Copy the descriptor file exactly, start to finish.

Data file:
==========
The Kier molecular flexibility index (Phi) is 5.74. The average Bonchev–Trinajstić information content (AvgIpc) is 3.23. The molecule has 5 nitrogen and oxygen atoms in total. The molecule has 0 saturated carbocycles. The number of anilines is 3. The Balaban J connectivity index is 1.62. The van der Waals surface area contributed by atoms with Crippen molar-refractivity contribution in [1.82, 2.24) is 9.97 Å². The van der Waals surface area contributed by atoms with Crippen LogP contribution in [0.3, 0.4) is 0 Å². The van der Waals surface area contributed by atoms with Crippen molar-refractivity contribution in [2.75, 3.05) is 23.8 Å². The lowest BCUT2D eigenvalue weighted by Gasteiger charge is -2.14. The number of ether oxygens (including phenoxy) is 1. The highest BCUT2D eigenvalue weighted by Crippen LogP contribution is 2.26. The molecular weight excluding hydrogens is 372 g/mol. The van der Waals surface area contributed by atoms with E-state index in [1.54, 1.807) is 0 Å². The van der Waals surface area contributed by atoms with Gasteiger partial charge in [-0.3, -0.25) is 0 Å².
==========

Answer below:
The Kier molecular flexibility index (Phi) is 5.74. The average Bonchev–Trinajstić information content (AvgIpc) is 3.23. The molecule has 5 nitrogen and oxygen atoms in total. The molecule has 0 saturated carbocycles. The number of anilines is 3. The Balaban J connectivity index is 1.62. The van der Waals surface area contributed by atoms with Crippen molar-refractivity contribution in [1.82, 2.24) is 9.97 Å². The van der Waals surface area contributed by atoms with Crippen LogP contribution in [0.3, 0.4) is 0 Å². The van der Waals surface area contributed by atoms with Crippen molar-refractivity contribution in [2.75, 3.05) is 23.8 Å². The lowest BCUT2D eigenvalue weighted by Gasteiger charge is -2.14. The number of ether oxygens (including phenoxy) is 1. The highest BCUT2D eigenvalue weighted by Crippen LogP contribution is 2.26. The molecular weight excluding hydrogens is 372 g/mol. The van der Waals surface area contributed by atoms with E-state index in [1.54, 1.807) is 0 Å². The van der Waals surface area contributed by atoms with Gasteiger partial charge in [-0.3, -0.25) is 0 Å².